Turin is also well known in culinary circles as the birthplace of solid chocolate. Prior to the 18th century, chocolate was limited to the affluent society and still consumed as a drink. It was the House of Savoie that introduced it to Turin from their connections in Spain. In 1778, the first machine to create a chocolate paste was developed in Turin enabling chocolate to be consumed as a solid. In the 19th century, the Napoleonic wars made cocoa beans increasingly more expensive and difficult to obtain. In Turin, easily obtainable hazelnuts were ground and added to the paste resulting in the distinctive gianduiotto chocolate for which Turin is now renowned. A century, Pietro Ferrero created a spreadable version in Turin, now known as Nutella. Another wonderful Italian confectionary, nougat or torrone, is also reported to have its origins in Turin where, since pre-Roman times, the locals used to consume a paste made from pine nuts and honey. Chocolate is also a primary ingredient in the drink first made popular at Turin’s oldest café, Al Bicerin.

Holy Shroud
The case containing the Sacra Sindone.

Caffe Al Bicerin
Al Bicerin first opened in 1763.

A Bicerin - chocolate, coffee, and milk.

Torino 2006 Symbol
Host city of the XX Winter Olympiad.

Gliz and Neve
Y'all come back now.

Turin's Olympic Stadium
Stadio Olimpico.

The Olympic Experience

Getting to Turin has always been eventful for us. This time we found ourselves waiting for a train at the Chambéry gare when we should have been waiting for a bus across the street. D had failed to notice that what he thought were train tickets were actually bus tickets, a minor point that the French rail ticket agent also neglected to mention. Nevertheless, we arrived just in time for Friday evening rush hour and to hustle down to the Olympic Stadium to pick up our tickets that never arrived in the mail. Tickets for one event safely in hand, we looked at some options to supplement our bounty – maybe ski jumping, speed skating, giant slalom, or short-track? No, only women’s hockey and curling were available. We decided to stick with what we had and try again in the morning.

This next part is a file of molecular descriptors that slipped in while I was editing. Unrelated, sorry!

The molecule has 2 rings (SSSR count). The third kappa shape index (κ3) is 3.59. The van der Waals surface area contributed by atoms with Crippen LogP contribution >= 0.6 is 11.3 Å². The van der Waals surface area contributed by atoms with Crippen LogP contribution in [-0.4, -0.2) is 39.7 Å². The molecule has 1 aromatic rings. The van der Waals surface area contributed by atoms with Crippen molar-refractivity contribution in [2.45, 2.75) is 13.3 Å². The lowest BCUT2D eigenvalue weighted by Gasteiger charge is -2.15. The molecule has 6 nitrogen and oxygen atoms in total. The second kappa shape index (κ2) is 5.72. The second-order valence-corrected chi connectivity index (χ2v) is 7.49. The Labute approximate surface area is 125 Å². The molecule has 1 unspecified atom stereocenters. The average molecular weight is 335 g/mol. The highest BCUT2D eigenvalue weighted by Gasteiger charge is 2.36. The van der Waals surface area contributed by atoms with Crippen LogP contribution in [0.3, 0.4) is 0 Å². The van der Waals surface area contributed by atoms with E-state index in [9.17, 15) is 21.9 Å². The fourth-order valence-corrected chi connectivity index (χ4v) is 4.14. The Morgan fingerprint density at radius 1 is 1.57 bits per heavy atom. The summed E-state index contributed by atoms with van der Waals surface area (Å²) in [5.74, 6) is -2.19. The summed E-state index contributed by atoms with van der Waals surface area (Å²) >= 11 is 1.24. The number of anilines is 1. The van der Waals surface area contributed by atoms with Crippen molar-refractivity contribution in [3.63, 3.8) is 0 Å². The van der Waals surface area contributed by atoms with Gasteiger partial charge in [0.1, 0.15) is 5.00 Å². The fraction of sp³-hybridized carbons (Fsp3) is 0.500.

Turin had prepared well for the occasion. The construction that permeated the city in November when D had visited was all but gone. Streets had been closed to cars in order to accommodate the additional foot traffic generated. Plenty of extra buses and trams were put into action to move spectators to and from the Olympic venues in the southern part of city. Stores extended their hours. Streets and piazzas were decked out with lights to commemorate the event. We joined the flow of tourists up the Via Roma and into the Piazza San Carlo to take in the Olympic atmosphere. The piazza was buzzing with visitors displaying their colors – drunken Swedes singing, drunken Russians singing louder, and Japanese taking pictures of it all. As we moved on to take in Piazza Reale, expecting even more festivities, we were disappointed to see that it was completely surrounded by barricades. Turin’s hub was being used to host the medal ceremonies and some weekend concerts such as Paolo Conte, Whitney Houston, and Anastasia. Consequently, the piazza had been sealed off for security reasons. Passing through security checkpoints would be an underlying theme throughout our visit – an unfortunate sign of the times.